car up at every chance. I was down in turn 3 giving signals, but
they tell me JJ was carrying the left rear wheel about a foot off the
ground going into turn one every time around. It seemed like there
was a million red and caution flags between lap 20 and the end of the
Finally, it was all over and JJ gave Dwight his first main event win.
I don't even think Dwight even won a bowling trophy before. As to be
expected, everyone was very happy. Billy commented that he's never
won a race with a car that handled nearly as badly as that one did.
All in all, it worked out for everyone. JJ was going to be out here
anyway as was driving the IRL two seater car giving thrill rides at
Fontana during the IRL's Test in the West. It doesn't sound like
he'll get back out west until the Copper Classic races in March but we'll
have to see.
Rutherford held on to 2nd over a charging Richard Griffin Griffin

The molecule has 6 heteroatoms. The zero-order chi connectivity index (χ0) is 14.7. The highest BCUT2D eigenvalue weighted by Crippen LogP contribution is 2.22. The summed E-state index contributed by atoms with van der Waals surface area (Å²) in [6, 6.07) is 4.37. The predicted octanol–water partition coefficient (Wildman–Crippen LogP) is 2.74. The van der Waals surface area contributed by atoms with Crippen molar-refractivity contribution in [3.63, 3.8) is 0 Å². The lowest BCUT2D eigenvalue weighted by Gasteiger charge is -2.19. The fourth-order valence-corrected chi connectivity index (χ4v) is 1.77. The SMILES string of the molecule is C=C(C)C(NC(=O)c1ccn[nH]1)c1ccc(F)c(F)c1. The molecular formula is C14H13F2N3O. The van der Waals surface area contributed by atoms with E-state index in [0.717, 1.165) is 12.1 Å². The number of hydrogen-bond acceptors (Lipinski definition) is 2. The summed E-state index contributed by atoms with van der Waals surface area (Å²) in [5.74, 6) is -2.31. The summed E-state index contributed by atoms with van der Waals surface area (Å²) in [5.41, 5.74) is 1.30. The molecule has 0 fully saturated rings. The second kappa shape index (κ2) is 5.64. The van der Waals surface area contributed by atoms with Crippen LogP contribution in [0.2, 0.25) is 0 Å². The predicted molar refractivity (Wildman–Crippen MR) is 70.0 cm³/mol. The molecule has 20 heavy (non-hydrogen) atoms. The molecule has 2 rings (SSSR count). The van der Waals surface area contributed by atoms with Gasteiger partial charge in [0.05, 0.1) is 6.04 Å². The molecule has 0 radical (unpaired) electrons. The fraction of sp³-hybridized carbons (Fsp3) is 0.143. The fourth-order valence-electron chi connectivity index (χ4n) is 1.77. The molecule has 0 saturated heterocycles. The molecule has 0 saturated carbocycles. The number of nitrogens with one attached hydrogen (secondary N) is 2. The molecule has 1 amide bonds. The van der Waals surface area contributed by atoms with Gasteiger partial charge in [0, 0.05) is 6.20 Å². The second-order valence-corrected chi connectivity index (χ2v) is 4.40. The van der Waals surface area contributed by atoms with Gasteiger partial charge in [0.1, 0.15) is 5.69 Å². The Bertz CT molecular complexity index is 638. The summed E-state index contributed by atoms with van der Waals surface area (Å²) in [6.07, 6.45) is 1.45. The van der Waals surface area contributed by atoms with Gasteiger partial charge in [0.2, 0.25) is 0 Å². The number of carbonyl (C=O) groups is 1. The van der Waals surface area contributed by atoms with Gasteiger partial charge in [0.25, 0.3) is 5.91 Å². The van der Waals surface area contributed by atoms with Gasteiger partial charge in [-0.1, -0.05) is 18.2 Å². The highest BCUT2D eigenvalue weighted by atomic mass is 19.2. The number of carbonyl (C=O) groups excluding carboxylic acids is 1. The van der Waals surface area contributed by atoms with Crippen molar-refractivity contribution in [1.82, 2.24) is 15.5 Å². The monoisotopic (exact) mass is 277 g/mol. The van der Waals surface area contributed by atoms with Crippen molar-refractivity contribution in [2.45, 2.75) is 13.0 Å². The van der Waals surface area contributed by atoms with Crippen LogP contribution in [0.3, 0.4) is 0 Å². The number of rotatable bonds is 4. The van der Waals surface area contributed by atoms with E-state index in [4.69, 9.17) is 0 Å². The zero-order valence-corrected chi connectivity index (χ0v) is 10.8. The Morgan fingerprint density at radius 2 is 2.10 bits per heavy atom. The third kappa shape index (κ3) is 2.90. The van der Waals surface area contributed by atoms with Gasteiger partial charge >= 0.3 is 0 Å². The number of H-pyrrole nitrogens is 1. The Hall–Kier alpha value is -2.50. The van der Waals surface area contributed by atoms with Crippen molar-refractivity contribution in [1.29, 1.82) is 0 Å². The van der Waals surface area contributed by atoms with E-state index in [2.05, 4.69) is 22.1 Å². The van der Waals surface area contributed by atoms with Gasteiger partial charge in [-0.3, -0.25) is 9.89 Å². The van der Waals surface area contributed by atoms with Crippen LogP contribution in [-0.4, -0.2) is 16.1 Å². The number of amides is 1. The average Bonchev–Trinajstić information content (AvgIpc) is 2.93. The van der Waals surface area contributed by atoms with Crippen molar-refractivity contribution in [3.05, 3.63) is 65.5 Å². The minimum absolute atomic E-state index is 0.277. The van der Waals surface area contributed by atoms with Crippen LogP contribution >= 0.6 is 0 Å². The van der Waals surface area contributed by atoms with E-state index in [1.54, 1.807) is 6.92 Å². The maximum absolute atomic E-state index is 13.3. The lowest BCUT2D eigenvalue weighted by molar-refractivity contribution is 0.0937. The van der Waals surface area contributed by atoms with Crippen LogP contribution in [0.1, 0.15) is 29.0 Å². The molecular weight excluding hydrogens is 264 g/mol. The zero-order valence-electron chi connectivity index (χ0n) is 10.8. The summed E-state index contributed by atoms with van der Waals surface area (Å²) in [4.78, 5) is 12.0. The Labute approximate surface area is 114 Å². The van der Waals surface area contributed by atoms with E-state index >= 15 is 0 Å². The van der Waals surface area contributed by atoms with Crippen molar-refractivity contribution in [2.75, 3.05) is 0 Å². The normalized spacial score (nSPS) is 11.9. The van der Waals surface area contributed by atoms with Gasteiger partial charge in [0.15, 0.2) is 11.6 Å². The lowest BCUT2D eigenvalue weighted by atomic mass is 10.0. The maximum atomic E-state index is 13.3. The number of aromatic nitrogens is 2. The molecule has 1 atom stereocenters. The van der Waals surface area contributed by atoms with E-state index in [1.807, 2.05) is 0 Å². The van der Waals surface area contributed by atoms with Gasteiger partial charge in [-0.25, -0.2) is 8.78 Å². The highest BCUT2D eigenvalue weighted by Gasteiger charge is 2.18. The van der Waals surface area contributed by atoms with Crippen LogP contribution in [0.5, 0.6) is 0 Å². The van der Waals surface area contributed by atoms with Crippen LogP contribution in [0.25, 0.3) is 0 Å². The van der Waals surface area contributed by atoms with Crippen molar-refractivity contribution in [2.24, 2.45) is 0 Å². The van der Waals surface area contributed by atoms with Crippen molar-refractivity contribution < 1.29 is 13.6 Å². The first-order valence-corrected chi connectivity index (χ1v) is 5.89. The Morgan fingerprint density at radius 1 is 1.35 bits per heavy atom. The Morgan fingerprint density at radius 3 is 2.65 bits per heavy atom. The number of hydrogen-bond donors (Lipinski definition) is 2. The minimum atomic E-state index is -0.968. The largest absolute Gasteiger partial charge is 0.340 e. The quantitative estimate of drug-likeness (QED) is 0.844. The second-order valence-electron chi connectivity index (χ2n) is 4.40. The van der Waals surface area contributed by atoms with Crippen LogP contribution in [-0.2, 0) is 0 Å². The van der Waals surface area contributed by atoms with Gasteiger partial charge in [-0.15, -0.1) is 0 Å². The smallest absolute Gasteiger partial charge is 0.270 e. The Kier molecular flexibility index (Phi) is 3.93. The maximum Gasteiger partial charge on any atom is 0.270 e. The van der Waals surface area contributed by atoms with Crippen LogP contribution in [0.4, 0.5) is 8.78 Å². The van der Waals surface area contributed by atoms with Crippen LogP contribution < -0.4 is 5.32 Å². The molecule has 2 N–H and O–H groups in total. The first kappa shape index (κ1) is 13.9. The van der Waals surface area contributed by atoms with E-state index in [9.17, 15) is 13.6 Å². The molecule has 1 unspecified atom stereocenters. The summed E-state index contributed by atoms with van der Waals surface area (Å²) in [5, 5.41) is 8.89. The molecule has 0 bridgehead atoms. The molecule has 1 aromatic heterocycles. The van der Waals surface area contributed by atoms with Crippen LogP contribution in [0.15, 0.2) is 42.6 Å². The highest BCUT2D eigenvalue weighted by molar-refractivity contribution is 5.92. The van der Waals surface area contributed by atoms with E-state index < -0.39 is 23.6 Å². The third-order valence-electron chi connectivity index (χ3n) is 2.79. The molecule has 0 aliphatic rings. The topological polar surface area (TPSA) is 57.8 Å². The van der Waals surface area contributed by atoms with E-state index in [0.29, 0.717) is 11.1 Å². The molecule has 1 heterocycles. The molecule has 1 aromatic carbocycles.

and Scott took care of their tires early and both made it into the top 5
with Griffin 3rd and Scott 5th. Tony Jones came home 4th. 1
guy who I've never heard of, Damion Gardner came from way back to finish
6th also. Lot's of new young guys out there, going to be fun to
As I said earlier, I'll try to write some from time to time during the
year. I also wish to thank the Harlan Willis team for letting me sit
with them during the banquet. I'm also reminded that it's been a
year since that team's friend and cheerleader, Don Barnes passed away.
Don's email address is still in my address book and it seems like he's
still here to me at times.
I'm not taking it out.
See ya at the races,